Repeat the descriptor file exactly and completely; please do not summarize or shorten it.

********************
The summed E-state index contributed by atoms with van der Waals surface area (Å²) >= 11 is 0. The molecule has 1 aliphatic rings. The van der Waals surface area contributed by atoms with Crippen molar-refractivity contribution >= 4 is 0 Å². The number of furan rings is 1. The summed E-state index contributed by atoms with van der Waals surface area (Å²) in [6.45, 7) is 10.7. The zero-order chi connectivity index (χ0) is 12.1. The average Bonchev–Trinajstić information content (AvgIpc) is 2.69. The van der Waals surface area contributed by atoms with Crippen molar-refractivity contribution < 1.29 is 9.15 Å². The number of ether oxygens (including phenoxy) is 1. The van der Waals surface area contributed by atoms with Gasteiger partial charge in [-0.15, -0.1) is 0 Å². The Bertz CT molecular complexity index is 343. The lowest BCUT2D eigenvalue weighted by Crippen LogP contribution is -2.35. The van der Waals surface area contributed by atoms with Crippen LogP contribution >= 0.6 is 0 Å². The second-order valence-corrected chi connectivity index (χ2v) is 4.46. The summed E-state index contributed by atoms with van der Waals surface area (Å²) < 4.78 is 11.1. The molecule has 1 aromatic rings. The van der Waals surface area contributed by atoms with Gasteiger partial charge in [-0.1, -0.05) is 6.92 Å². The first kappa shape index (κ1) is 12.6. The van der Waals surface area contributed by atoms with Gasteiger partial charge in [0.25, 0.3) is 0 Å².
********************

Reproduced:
The summed E-state index contributed by atoms with van der Waals surface area (Å²) >= 11 is 0. The molecule has 1 aliphatic rings. The van der Waals surface area contributed by atoms with Crippen molar-refractivity contribution >= 4 is 0 Å². The number of furan rings is 1. The summed E-state index contributed by atoms with van der Waals surface area (Å²) in [6.45, 7) is 10.7. The zero-order chi connectivity index (χ0) is 12.1. The average Bonchev–Trinajstić information content (AvgIpc) is 2.69. The van der Waals surface area contributed by atoms with Crippen molar-refractivity contribution < 1.29 is 9.15 Å². The number of ether oxygens (including phenoxy) is 1. The van der Waals surface area contributed by atoms with Gasteiger partial charge in [-0.15, -0.1) is 0 Å². The Bertz CT molecular complexity index is 343. The lowest BCUT2D eigenvalue weighted by Crippen LogP contribution is -2.35. The van der Waals surface area contributed by atoms with Crippen LogP contribution >= 0.6 is 0 Å². The second-order valence-corrected chi connectivity index (χ2v) is 4.46. The summed E-state index contributed by atoms with van der Waals surface area (Å²) < 4.78 is 11.1. The molecule has 1 aromatic rings. The van der Waals surface area contributed by atoms with Gasteiger partial charge in [-0.1, -0.05) is 6.92 Å². The first kappa shape index (κ1) is 12.6. The van der Waals surface area contributed by atoms with Gasteiger partial charge in [0.25, 0.3) is 0 Å².